On February 17, the Ukrainian parliament passed a resolution calling the pro-democracy Euro-Maidan protests of 2013-2014 – known as the Revolution of Dignity – a significant nation-building moment in the country’s history.
“The Revolution of Dignity is one of the key moments of Ukrainian state-building and an expression of the national idea of freedom,” reads a portion of the resolution, which was supported by 295 lawmakers in the Verkhovna Rada. Sadly, 17 members of parliament from the pro-Russian party Opposition Platform – For Life voted against the resolution.
Meanwhile, former Ukrainian President Viktor Yanukovych, who fled to Russia at the height of the protests in February 2014, has once again called the Revolution of Dignity a “coup d’état.” In response to the Rada’s resolution, Mr. Yanukovych released a statement that was posted on Facebook by his lawyer, Vitaliy Serdyuk, on February 18.
“Today, the Verkhovna Rada has passed a resolution on the so-called ‘Revolution of Dignity,’ in reality an armed coup d’état in 2014. This controversial move is once again splitting Ukrainian society, dividing it into winners and losers,” Mr. Yanukovych said in the statement.
“The Maidan events are called ‘a milestone moment of building the Ukrainian state, promoting the national idea of freedom,’” Mr. Yanukovych said. “Taking into account the events of the last seven years in the history of Ukraine, such wording sounds like mockery,” the ex-president said, adding that the Maidan continues to split the country after seven years.
Clearly, the Rada’s resolution struck a nerve with the disgraced former president, and we can assume by extension that Russian President Vladimir Putin is himself none too thrilled with the idea that parliament rightfully identified the Revolution of Dignity as a nation-building moment in Ukrainian history. Such steps chip away at Mr. Putin’s goal of convincing people that they are first and foremost part of a Ruski Mir (the Russian World) and not part of an independent, democratic Ukrainian state.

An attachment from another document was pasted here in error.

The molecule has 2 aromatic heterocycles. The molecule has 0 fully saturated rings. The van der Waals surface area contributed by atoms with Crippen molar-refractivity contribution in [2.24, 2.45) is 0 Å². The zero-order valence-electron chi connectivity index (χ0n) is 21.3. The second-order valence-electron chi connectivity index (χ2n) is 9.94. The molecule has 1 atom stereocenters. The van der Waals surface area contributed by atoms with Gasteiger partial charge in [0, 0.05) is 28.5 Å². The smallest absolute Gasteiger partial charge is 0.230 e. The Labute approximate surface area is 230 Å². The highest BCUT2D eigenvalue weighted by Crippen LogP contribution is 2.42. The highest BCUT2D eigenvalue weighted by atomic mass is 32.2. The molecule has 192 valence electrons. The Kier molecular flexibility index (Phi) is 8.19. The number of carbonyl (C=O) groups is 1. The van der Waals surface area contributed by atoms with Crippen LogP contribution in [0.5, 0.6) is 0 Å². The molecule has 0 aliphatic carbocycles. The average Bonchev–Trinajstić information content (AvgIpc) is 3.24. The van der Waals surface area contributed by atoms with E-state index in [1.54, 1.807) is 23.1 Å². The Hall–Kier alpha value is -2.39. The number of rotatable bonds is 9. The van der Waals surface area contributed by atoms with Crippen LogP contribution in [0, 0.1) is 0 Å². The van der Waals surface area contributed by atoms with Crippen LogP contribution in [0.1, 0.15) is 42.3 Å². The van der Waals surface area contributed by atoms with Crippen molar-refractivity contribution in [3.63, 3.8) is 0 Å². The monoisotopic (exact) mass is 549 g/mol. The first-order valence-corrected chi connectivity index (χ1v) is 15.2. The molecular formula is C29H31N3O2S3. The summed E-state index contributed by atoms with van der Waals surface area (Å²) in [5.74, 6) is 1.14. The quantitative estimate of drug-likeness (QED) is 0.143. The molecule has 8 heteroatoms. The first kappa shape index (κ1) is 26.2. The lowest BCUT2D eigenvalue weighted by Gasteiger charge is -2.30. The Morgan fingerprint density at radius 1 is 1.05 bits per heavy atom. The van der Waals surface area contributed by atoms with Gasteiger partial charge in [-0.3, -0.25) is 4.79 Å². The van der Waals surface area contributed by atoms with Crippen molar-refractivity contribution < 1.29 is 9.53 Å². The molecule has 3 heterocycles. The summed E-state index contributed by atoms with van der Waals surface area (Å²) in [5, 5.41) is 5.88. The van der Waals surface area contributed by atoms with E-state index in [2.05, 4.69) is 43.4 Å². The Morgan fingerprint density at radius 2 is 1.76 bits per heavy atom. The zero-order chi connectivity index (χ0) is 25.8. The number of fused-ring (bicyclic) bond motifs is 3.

It is disappointing to learn that the effort to further honor those who died during the Revolution of Dignity with a memorial and museum complex in Kyiv has stalled. An investigation of the killing of protesters during the Revolution – including those known as the Heavenly Hundred – is incomplete and the site of the future complex is part of the ongoing investigation. While we are well aware of the challenges involved, completing both the investigation of the killings that occurred during Euro-Maidan as well as the memorial and museum complex is a crucial step for Ukraine.
Historical memory is a very powerful tool. It can help a country solidify its own unique identity and national consciousness. While it is encouraging to hear that the Rada passed a resolution calling the Revolution of Dignity a significant nation-building moment, a physical museum and monument located in the heart of the nation’s capital would be a far more powerful symbol. We believe that there is something we can all do to help. Our global Ukrainian diaspora and their various representative organizations can help lobby the Ukrainian government on this issue, and call for both the completion of a thorough and conclusive investigation into the killings that occurred during Euro-Maidan, as well as the building of a memorial and museum complex dedicated to the Revolution of Dignity.